Picture this: You pre-select from a menu of topics to create a customized curriculum based on your needs and interests. You choose a time that works best with you and your husband's schedule. Prior to our visit, we send you a form to fill out that allows us to customize your private class to fit your learning style and your points of interest. We bring everything we need to guide you through an engaging, fun, and informative class in the comfort of your home.
You sip a cup of hot tea as you settle into your comfortable couch while you learn all about birth, breastfeeding, and baby care. You and your partner explore various comfort measures like massage, breathing, and relaxation techniques. You try out some essential oils, some different positions for labor, and together we have honest conversations about fears, nerves, and anything else you want to chat about freely. When your private class comes to an end finished, you feel calm and confident. You feel excited about your new knowledge and tools that will help you make informed decisions on this parenting journey.
Informed, prepared and confident. Isn't that exactly how you want to feel as you welcome your baby into this world? We can help you get there.
Do you have friends that are pregnant too? Wouldn't it be fun to put together a couples class in your home? Or maybe you want to invite your parents to your baby care class so they get a refresher on the basics! We can make it happen! Our customizable, professional, and private classes will meet you exactly where you're at. They are fun, practical, uncensored, and always judgment-free!
Here are just a glimpse at some of the most popular topics you can choose to include in your customized curriculums:
- Birth 101: Local hospital options, recommended care providers, birth planning
- Confident Birth: Stages of Labor, Hormones & Labor, Pain-Relief options (both natural and medicated), Comfort Measures, What to Expect, Interventions, Induction, and more!
- Breastfeeding 101: Positions, What's Normal, Pumping, Overcoming Breastfeeding Hurdles
- Baby Care Basics: Newborn Care, Swaddling, Soothing, Feeding, Bathing, Diapering
- VBAC 101: Preparing With Confidence, Birth Options, Finding a Supportive Care Provider
- Comfort Measures: Relaxation Techniques, Massage, Essential Oils, Rebozo
- Grandparents Class: Refresher, Modern Parenting, How to Be the Greatest Grandparent!
These classes are all about YOU and what you want to learn. Each class provides ample time for honest discussion and plenty of questions - remember there are no silly questions!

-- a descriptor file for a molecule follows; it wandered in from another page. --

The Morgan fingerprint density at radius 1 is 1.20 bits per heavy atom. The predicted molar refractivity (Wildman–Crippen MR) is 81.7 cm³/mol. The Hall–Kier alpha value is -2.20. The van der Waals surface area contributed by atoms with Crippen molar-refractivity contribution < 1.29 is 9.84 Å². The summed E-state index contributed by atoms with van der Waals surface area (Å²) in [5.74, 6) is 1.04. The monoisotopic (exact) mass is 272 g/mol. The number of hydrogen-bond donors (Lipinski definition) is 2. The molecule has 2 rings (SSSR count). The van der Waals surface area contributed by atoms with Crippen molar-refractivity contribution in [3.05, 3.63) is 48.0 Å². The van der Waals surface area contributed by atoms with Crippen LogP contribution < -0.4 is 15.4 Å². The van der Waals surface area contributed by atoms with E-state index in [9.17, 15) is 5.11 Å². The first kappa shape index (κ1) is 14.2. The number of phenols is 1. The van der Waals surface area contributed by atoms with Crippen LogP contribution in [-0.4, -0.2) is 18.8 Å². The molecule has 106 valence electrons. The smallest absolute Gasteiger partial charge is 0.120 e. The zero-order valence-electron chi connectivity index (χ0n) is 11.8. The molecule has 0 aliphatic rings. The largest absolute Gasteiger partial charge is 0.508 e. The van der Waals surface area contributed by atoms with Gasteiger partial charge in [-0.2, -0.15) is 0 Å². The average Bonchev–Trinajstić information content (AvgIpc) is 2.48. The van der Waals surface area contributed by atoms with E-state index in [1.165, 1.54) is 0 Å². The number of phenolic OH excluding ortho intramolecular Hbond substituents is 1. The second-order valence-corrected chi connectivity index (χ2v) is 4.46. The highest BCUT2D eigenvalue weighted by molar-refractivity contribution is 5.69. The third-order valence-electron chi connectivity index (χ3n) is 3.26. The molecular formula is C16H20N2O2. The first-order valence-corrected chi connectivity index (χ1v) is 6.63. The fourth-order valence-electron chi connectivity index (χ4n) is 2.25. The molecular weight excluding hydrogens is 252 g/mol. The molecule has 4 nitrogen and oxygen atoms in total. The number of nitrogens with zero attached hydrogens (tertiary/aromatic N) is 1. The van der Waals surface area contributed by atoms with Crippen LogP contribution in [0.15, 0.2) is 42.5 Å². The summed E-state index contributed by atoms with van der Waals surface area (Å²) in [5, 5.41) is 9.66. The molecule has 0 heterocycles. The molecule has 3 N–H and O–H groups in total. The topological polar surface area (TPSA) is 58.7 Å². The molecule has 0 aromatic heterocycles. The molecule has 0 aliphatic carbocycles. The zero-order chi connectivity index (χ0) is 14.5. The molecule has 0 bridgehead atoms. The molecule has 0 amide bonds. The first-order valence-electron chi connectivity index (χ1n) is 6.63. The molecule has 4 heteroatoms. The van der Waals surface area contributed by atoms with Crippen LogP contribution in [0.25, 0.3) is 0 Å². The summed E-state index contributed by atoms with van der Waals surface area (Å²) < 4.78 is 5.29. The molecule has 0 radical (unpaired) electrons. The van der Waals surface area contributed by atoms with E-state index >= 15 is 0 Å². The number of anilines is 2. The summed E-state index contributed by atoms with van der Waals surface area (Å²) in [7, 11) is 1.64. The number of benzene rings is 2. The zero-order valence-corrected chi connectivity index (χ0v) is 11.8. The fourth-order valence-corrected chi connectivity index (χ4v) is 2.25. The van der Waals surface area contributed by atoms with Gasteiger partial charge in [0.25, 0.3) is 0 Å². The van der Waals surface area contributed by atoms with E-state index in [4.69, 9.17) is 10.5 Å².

Woohoooo! You've made it to the third trimester and the reality that your baby is arriving soon has probably hit you like a ton of bricks! If you're like most of our clients, you want to be as prepared as possible for your birth and this means getting your hospital bag packed and organized by 36 or 37 weeks. If you're feeling a bit overwhelmed by this task - we’ve created an easy, but comprehensive list to make it easier on you. Having your bag packed and ready to go will help you feel more at ease as you enter these last few weeks of pregnancy and prepare to meet your sweet baby!
Hospital Bag Must Haves:
These are the things you shouldn't skip! Even if this is the bare minimum that you pack - don't forget these items!
Toiletry Items: Face wash, moisturizer, tooth brush, shampoo, conditioner, body wash, contact solution, etc. (They do not have most of these items at the hospital so definitely bring your own!)
Glasses (if you're a contact-lense wearer)
Slippers (we recommend throwing them away after)
Comfortable clothing: if you're not interested in wearing a hospital gown for birth or postpartum then make sure you have clothing that allows for easy access to your belly and your nether-regions.
Chapstick or lip moisturizer
Outfit to wear home: non-restrictive clothing is best!
1 or 2 extra pillows (covered in old or dark pillow cases that can be tossed afterwards)
Cell phone/Tablet chargers
Nursing tanks & bras
Ear plugs & eye mask (helpful for those that need a little extra help to fall asleep!)
Several copies of your birth/baby care plan
Photo ID and insurance card
Snacks for you and your partner! (grab our free printable for packing labor snacks here!)
Some Convenient Extras
These are great options to have for comfort in labor.
Blue Tooth speaker
Pre-prepped play lists (we recommend creating several - some with upbeat songs to energize you, others with relaxing sounds and no lyrics to help you focus)
Fitness Ball (some hospitals have these, but they may not always be available or be the right size. When in doubt, it's helpful to bring your own).
Essential Oils for labor
Rebozo or a long scarf
Christmas lights (read more about why here)
We haven't forgotten about your awesome partner! The following is helpful to have on hand to make their experience enjoyable!
Snacks!! (we take eating seriously, don't forget food!)
Breath mints or gum
Text/Call/Email list to announce the birth
Extra layers (hospitals get cold then hot then cold again - dress in layers!)
Treats for the nurses (protein bars, cookies, chocolate, etc. are all big hits!)
Your little one doesn't need much and the hospital has most of it especially diapers, wipes and swaddles! Many of these items are optional.
Cloth diapers/wipes (if you're choosing to use cloth, you'll need approximately 10-12 diapers per day to be safe). Don't forget your wet bag for storage!
Going home outfit
Infant car seat
We hope this list is helpful as you get ready for your baby's birth day! Is there a "must-have" that we missed? We'd love to hear from you! Share your ideas in the comments!
The birth center features three private suites with spacious queen size beds and beautiful natural light; where you can move around freely and utilize the comfort of warm laboring tubs, aromatherapy, birth balls and hands-on support in a home like atmosphere. Staffed exclusively by a team of Midwives and Nurses, the serene setting features intermittent monitoring with a handheld doppler, avoids routine use of IV’s and permits eating and drinking regularly for nourishment during labor.